A Richland, Ga., couple will soon begin prison terms after pleading guilty to stealing about $3.5 million from the owners of Mikata Japanese Steakhouse and Sushi Bar in Albany in an investment scheme.
Just as their trial was to begin last month in Columbus, Michael and Phyllis Bleckley pleaded guilty to racketeering charges.
Prosecutors say the Kim family were victims of a Ponzi — an investment operation where returns are paid to investors from other investors’ money. Michael Bleckley, 54, was sentenced to 25 years, 10 of which he’ll serve behind bars. Phyllis Bleckley, 58, was sentenced to 10 years, one of which she’ll spend in a work detention center. The Bleckleys’ son, 28-year-old Michael Bleckley Jr., also is charged and is awaiting trial.
Mikata has been in business since 1993. Sun Tu Kim, Sun Man Kim, Sun Pil Kim and Sun Bu Kim began their business in Albany and expanded to Columbus, Macon and Dothan, Ala. The Kims say the Bleckleys approached them in 2000 or 2001 and fooled them more than seven years, saying they were money brokers. Seven Kim family members were victimized by the Bleckleys and their company, MKB Capital Management Inc., prosecutors said.
Prosecutors say the couple pretended to invest the Kims’ money when they actually bought property across the region, including real estate in Marion, Webster, Stewart and Meriwether counties. They purchased a pecan farm, funeral homes, a custom car business and a Warm Springs restaurant.
“In a sense, we think it was some form of money laundering. You get illegal funds and then you go and make a legitimate purchase using a portion of that money so it was very complicated,” Chief Muscogee Assistant District Attorney Alonza Whitaker told WTVM-TV.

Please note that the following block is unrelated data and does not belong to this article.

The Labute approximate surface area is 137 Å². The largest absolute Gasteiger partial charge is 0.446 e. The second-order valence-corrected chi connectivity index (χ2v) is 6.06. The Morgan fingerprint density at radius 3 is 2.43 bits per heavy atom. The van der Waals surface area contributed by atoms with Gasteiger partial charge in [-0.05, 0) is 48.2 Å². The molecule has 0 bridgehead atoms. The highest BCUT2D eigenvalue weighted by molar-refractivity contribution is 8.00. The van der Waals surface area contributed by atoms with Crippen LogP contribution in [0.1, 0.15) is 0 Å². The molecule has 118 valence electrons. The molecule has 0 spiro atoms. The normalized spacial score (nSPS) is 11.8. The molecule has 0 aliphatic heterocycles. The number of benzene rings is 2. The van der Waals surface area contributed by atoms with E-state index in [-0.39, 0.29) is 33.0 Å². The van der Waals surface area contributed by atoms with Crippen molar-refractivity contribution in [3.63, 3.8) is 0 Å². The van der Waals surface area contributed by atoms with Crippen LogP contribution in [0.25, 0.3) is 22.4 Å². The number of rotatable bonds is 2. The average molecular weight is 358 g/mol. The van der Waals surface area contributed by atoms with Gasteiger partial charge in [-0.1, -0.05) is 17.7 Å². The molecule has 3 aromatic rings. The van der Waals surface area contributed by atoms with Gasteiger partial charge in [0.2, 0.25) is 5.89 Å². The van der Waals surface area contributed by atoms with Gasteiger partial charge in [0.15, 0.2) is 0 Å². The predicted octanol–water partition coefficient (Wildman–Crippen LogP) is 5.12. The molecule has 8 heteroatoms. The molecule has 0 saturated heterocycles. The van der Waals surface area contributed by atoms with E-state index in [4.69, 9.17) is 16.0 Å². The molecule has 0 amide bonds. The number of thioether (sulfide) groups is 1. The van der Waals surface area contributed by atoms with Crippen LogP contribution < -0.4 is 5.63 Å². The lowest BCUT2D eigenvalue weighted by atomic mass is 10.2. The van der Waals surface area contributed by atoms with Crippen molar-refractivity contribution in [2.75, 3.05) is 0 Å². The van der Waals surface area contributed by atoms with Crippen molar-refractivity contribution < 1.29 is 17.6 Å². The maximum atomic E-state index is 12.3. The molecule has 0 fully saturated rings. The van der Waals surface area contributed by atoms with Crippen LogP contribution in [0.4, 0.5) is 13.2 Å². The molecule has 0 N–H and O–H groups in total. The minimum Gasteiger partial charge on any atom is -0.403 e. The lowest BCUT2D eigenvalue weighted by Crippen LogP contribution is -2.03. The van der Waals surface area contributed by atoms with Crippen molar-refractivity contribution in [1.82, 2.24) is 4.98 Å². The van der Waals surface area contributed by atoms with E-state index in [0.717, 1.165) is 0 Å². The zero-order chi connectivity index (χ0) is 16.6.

Prosecutors say the Bleckleys likely had other victims, but none has stepped forward.
Muscogee County Superior Court Judge Gil McBride said, “The fact that a crime was committed by someone wearing a business suit does not make that crime any less of an offense than a crime committed by a youthful offender, someone who steals cars or someone who breaks into houses. In my book, and more importantly under the law, a thief is a thief.”
The Bleckleys’ attorney, former Columbus mayor Frank Martin, says the Kims took their chances with investments, where there are no guarantees. All of the Bleckleys’ assets have been frozen and their property is in bankruptcy; a hearing is scheduled in November to determine how the couple will repay the Kims.
The Bleckleys told the Kims they were putting their money in German stocks and bonds. Prosecutors say the couple eventually sold unregistered securities to the victims in an effort to cover up the alleged scheme.
It was late 2007, when a maturity date never came, that the Kims concluded that they likely were crime victims, authorities said.
It was in late 2007 that they realized something just wasn’t right. Columbus police conducted a two-year investigation before security a grand jury indictment.
Prosecutors say that Ponzi schemes are relatively common, but that victims often do not report the crimes for various reasons, including embarrassment and because sometimes the money they invest is illegally obtained.
Prosecutors say the Bleckleys met with the Kims quarterly to present financial reports. Once, the Bleckleys claimed that a Middle East terrorist attack had resulted in increased returns, prosecutors said.